Montgomery County, Maryland, is the latest D.C. region jurisdiction to offer free rapid, at-home coronavirus test kits, announcing plans this week to provide the tests for targeted groups.
The county said it has identified groups who either have an increased risk of being exposed to COVID-19 or little access to testing sites because of their jobs, like food service or construction workers. People who live in areas with lower vaccination rates or have limited testing access because of transportation or work hours will also be targeted.
- Montgomery Co. schools update COVID policy for team sports after outbreaks at 5 schools
- More Coronavirus News
- More Montgomery County News
- More Maryland News
Montgomery County received 10,000 test kits, which have been distributed at county-operated testing centers, in November. With the help of local organizations, it started providing tests to some groups Monday.
“As we have done throughout the pandemic, we are working hard to make sure the test kits are available to residents who live in communities disproportionately impacted by COVID-19 illness and deaths, as well as workers who regularly interact with large numbers of people in the community, some who are not vaccinated,” said County Executive Marc Elrich in a statement.
The announcement comes as neighboring jurisdictions have launched programs to make the tests readily available. At-home tests are available at libraries in Fairfax County and Alexandria in Virginia, and Prince George’s and Anne Arundel counties in Maryland. Those programs have been popular, with demand exceeding supply, officials said last week.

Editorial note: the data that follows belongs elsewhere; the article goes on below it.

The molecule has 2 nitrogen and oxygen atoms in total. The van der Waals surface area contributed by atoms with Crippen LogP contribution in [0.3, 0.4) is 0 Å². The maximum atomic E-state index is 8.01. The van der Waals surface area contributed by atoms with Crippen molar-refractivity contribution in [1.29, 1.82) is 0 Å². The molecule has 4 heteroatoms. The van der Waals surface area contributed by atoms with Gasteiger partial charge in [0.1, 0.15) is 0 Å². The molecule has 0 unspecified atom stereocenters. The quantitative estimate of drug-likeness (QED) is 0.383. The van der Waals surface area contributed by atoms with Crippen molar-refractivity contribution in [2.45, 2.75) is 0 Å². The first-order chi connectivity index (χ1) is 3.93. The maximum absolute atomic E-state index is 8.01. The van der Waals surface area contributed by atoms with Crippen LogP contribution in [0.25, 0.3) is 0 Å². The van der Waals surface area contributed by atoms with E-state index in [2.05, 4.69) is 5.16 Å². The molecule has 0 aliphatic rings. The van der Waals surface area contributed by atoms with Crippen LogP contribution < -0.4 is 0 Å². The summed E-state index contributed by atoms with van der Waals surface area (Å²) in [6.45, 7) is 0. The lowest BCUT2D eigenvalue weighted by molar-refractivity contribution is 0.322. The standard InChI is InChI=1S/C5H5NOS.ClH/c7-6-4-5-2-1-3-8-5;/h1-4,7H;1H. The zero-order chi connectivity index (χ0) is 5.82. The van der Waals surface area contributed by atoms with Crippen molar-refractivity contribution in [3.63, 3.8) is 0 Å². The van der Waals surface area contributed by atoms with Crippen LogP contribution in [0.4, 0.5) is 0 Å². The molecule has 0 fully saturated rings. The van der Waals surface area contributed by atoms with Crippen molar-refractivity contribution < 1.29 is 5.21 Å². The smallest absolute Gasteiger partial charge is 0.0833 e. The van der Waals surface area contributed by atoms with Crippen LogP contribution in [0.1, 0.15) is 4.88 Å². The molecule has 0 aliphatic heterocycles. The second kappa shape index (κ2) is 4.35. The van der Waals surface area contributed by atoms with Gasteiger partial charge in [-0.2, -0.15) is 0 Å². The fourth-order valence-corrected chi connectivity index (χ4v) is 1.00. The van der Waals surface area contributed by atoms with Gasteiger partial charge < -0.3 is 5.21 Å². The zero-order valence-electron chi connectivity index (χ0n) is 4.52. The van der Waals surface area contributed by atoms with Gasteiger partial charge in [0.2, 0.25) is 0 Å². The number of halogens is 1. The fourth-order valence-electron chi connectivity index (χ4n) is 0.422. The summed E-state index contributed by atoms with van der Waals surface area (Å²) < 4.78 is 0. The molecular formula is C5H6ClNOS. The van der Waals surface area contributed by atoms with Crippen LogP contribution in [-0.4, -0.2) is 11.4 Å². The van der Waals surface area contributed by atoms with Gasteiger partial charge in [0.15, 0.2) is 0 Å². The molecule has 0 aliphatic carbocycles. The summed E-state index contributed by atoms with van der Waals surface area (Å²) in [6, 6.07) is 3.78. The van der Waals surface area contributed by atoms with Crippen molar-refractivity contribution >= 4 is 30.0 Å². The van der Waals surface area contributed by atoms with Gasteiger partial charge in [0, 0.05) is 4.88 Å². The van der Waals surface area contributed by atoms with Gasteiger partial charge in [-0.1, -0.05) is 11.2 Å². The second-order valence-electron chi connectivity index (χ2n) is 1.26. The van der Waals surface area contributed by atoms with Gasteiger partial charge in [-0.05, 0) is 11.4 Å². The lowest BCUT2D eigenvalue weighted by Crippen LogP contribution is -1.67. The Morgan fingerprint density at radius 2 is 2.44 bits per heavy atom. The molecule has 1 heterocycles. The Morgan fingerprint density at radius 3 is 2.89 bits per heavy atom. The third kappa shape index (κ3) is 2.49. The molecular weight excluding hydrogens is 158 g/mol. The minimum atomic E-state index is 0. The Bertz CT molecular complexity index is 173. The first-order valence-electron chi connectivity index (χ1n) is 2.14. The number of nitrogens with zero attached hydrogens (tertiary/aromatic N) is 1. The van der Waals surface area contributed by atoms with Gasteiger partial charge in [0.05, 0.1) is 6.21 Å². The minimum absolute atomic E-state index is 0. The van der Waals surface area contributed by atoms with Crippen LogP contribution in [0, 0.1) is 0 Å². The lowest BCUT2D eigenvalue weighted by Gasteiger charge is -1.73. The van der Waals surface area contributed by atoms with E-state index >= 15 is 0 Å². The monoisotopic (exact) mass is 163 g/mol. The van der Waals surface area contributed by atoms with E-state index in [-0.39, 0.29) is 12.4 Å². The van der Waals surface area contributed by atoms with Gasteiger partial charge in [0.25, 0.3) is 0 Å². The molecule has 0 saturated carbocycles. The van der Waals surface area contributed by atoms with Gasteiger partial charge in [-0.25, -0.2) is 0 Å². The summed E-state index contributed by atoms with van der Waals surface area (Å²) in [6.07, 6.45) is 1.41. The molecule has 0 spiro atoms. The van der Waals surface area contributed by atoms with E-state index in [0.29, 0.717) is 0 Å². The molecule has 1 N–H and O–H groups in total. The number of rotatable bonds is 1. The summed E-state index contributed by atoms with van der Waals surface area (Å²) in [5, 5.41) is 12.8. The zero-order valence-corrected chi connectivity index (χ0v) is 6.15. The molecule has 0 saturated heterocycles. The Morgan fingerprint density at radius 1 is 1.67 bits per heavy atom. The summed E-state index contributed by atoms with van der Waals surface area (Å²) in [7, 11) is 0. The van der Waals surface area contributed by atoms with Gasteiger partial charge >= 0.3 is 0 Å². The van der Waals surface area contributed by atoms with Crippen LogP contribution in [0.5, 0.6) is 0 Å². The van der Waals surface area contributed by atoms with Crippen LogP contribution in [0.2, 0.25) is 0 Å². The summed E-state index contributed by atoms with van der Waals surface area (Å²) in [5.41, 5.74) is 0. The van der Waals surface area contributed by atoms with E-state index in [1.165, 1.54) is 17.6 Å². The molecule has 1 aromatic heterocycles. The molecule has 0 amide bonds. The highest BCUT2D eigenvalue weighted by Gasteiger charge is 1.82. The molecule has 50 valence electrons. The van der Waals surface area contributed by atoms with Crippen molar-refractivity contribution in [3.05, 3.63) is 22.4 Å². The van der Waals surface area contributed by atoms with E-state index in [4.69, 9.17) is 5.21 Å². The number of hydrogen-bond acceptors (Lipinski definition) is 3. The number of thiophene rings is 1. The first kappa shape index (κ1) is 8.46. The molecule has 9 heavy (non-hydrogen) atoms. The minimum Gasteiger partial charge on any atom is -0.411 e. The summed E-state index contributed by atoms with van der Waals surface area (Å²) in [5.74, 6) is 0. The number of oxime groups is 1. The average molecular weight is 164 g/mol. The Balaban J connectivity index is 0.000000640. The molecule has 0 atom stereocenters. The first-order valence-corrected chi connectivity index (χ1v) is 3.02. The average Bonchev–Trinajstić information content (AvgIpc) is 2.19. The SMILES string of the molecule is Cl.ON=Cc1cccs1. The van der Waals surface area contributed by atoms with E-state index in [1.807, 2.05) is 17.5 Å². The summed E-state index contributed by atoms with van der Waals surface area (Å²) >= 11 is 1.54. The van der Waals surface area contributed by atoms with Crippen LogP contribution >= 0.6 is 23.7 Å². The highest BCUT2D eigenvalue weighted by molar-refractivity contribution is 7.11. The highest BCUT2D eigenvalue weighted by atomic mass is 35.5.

Health experts said the at-home tests can help curb spread, yielding positive results when someone is most contagious.
Elsewhere, D.C. Council member Christina Henderson sent a letter to City Administrator Kevin Donahue on Monday, urging city officials to develop a plan to utilize its supply of the rapid tests.
During a weekly call between the council and Mayor Muriel Bowser’s administration officials Friday, the city said it had 20,000 rapid antigen tests available.
Henderson told WTOP that DC Health has placed an order for another 51,000.
Henderson wrote that the city should offer the tests to D.C. students in Wards 5, 7 and 8, making them available to pick up at libraries and recreation centers. The availability of rapid tests should make family holiday gatherings safer, Henderson said.
Donahue’s spokeswoman said the city administrator’s office is still reviewing the letter.
“We’re trying to think through how can we better protect our students and our families heading into the holiday break, where they’re going to be seeing extended family members, doing some travel, just seeing more people outside of their original bubble,” Henderson said.
DC Health currently offers take-home PCR coronavirus tests at libraries and has testing sites throughout the city, but rapid tests produce results in 15 minutes.
The city hasn’t said how it plans to utilize its current supply of rapid tests, Henderson said. She recommended focusing on areas of the city with low vaccine uptake and in which some schools have seen clusters of cases.
As of Tuesday night, D.C. reported a 189.4 per 100,000 people weekly case rate, with 4.3% of coronavirus cases requiring hospitalization, a seven-day trend that has improved, according to city data.
D.C. students will be out of school for the winter break between Dec. 23 and Jan. 2.
“What we don’t want to see happen, especially over the holiday break, is that we start to see this massive rise in cases,” Henderson said. “We feel like the rapid (tests) will help add another layer of protection and reassurance.”
- Sign up for WTOP alerts
- Latest coronavirus test results in DC, Maryland and Virginia
- Latest vaccination numbers in DC, Maryland and Virginia